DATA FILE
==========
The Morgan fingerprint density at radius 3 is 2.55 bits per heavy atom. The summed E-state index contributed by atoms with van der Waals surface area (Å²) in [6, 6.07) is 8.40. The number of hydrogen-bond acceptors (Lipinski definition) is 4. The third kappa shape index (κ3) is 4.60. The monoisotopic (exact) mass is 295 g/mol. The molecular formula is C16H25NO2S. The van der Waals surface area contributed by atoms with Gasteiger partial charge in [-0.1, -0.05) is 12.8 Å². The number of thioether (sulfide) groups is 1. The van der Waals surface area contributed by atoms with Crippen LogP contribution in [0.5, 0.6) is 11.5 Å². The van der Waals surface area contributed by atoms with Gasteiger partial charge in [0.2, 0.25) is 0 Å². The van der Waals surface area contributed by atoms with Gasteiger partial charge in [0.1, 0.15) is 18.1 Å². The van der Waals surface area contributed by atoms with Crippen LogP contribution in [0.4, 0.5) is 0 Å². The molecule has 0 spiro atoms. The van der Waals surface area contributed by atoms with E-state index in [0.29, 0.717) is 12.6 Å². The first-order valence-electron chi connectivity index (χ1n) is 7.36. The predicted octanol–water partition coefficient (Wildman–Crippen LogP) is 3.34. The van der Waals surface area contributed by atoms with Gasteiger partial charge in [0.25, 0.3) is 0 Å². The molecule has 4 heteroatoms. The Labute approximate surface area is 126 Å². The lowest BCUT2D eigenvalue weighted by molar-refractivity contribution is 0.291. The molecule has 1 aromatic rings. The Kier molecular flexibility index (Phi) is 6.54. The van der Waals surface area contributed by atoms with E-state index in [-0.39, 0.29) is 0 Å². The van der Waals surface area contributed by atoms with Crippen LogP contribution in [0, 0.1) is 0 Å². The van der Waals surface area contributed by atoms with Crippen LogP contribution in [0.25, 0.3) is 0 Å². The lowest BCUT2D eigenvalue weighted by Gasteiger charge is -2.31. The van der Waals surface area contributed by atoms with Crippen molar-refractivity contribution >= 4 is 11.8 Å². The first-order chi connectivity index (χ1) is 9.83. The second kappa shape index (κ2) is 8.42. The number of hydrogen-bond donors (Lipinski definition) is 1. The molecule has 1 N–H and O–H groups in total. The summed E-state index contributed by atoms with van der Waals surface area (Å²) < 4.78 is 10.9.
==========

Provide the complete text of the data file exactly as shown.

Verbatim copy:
The Morgan fingerprint density at radius 3 is 2.55 bits per heavy atom. The summed E-state index contributed by atoms with van der Waals surface area (Å²) in [6, 6.07) is 8.40. The number of hydrogen-bond acceptors (Lipinski definition) is 4. The third kappa shape index (κ3) is 4.60. The monoisotopic (exact) mass is 295 g/mol. The molecular formula is C16H25NO2S. The van der Waals surface area contributed by atoms with Gasteiger partial charge in [-0.1, -0.05) is 12.8 Å². The number of thioether (sulfide) groups is 1. The van der Waals surface area contributed by atoms with Crippen LogP contribution in [0.5, 0.6) is 11.5 Å². The van der Waals surface area contributed by atoms with Gasteiger partial charge in [0.2, 0.25) is 0 Å². The van der Waals surface area contributed by atoms with Gasteiger partial charge in [0.1, 0.15) is 18.1 Å². The van der Waals surface area contributed by atoms with Crippen LogP contribution in [0.4, 0.5) is 0 Å². The molecule has 0 spiro atoms. The van der Waals surface area contributed by atoms with E-state index in [0.29, 0.717) is 12.6 Å². The first-order valence-electron chi connectivity index (χ1n) is 7.36. The predicted octanol–water partition coefficient (Wildman–Crippen LogP) is 3.34. The van der Waals surface area contributed by atoms with Gasteiger partial charge in [0.25, 0.3) is 0 Å². The molecule has 4 heteroatoms. The Labute approximate surface area is 126 Å². The lowest BCUT2D eigenvalue weighted by molar-refractivity contribution is 0.291. The molecule has 1 aromatic rings. The Kier molecular flexibility index (Phi) is 6.54. The van der Waals surface area contributed by atoms with E-state index in [-0.39, 0.29) is 0 Å². The van der Waals surface area contributed by atoms with Crippen LogP contribution in [0, 0.1) is 0 Å². The van der Waals surface area contributed by atoms with Crippen LogP contribution in [0.25, 0.3) is 0 Å². The lowest BCUT2D eigenvalue weighted by Gasteiger charge is -2.31. The van der Waals surface area contributed by atoms with Crippen molar-refractivity contribution >= 4 is 11.8 Å². The first-order chi connectivity index (χ1) is 9.83. The second kappa shape index (κ2) is 8.42. The number of hydrogen-bond donors (Lipinski definition) is 1. The molecule has 1 N–H and O–H groups in total. The summed E-state index contributed by atoms with van der Waals surface area (Å²) < 4.78 is 10.9.